Violent Femmes Want Love

8 Apr

Violent Femmes

When one hears Indie Rock, he/she immediately thinks of the plethora of eclectic music that crowds the airwaves today. Violent Femmes has a lot to do about that sound you hear; the band served as a major forerunner to Indie music that bent genres and refused to give into mainstream sounds. Violent Femmes, who has developed a tremendous fan-base that can’t really be termed cult, is on the comeback train, releasing its first new music in 15 years – a 4-track EP – on April 18. The EP, HAPPY NEW YEAR, was recorded this past New Year’s Eve in Hobart, Tasmania, after the band performed a sold-out concert at the Sydney Opera House.

The EP is highlighted by a cover of Jake Brebes track entitled “Love Love Love Love Love,” a gritty track that highlights one of the Femmes’ greatest strengths – creative eccentricity. The Femmes, who returned to action in 2013 with a renowned Coachella performance, will now tour the new EP (as well as all the old stuff) as a guest on The Barenaked Ladies’ “Last Summer On Earth 2015” tour. That’s a killer show.

The track has a neat edginess, which is amplified by the eery percussion and jazzy, deep horns. Gordon Gano’s voice has always been something special, and it is in full force with this track, which feels like it might be out of a quirky HBO crime drama. It is exactly what I would expect from the Femmes first release in years – different and infectiously unsettling. For a song about “love all around me,” there is definitely a little malicious intent hidden beneath the surface, and this, magnified by the dirty sax solo at the end, is excellent!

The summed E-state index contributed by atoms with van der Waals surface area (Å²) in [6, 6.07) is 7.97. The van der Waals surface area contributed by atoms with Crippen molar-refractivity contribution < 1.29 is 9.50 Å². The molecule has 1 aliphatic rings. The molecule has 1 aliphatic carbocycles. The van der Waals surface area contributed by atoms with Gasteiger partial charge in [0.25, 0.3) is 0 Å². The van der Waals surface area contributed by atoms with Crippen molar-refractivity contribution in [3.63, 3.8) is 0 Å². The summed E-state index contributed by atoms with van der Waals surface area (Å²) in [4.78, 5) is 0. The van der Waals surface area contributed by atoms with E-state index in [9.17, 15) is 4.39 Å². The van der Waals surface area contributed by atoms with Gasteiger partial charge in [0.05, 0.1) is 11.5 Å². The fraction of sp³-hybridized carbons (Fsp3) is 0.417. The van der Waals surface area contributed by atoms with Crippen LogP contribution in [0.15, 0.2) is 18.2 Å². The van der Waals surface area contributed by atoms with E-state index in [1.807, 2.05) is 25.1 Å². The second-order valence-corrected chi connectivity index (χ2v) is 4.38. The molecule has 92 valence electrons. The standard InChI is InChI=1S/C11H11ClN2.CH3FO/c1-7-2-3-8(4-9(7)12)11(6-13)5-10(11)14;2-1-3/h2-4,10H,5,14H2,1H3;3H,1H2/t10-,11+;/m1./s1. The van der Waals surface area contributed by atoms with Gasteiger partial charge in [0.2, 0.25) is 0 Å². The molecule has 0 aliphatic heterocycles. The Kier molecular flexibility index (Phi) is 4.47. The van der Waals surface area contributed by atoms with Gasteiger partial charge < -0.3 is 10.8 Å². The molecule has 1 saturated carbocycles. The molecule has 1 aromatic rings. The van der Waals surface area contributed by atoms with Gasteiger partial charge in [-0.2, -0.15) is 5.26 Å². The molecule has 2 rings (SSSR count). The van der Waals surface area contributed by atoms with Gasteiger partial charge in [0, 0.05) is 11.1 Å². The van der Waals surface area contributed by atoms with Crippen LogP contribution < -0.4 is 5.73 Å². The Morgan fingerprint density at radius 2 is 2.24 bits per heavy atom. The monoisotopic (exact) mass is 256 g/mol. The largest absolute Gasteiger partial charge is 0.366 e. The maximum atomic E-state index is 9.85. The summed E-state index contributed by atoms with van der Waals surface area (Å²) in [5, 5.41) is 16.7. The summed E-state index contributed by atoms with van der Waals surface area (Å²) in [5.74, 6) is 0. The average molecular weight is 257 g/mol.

Great new release. Keep tabs on the Femmes on the website or on Facebook or Twitter.

2015 Albums Preview – January and February

28 Dec

How was your 2014? As demonstrated by the Top Songs/Albums countdown, 2014 was an exceptional year for music. At the end of each year of this blog’s existence I have always found myself questioning how the following year will one-up the previous year, and every year I am surprised by the following year’s ability to exceed my expectations. While many contemn modern music, I always exclaim that good music exists when you life the veil of mainstream mediocrity, and The Music Court exists to help you strip off this superficial covering. Let us help you get a jump start on your 2015. Here are some albums you should check out during the beginning of 2015.

Absent Fathers by Justin Townes Earle – January 13.


Absent Fathers is the apt follow-up companion LP to Single Mothers from the Americana troubadour Justin Townes Earle (Steve Earle’s son). Earle’s alt/country croon and guitar-driven tracks are worth a few listens to and, considering the success of Single Mothers, there is no doubt that Absent Fathers will be a solid release.

Check out more information on the album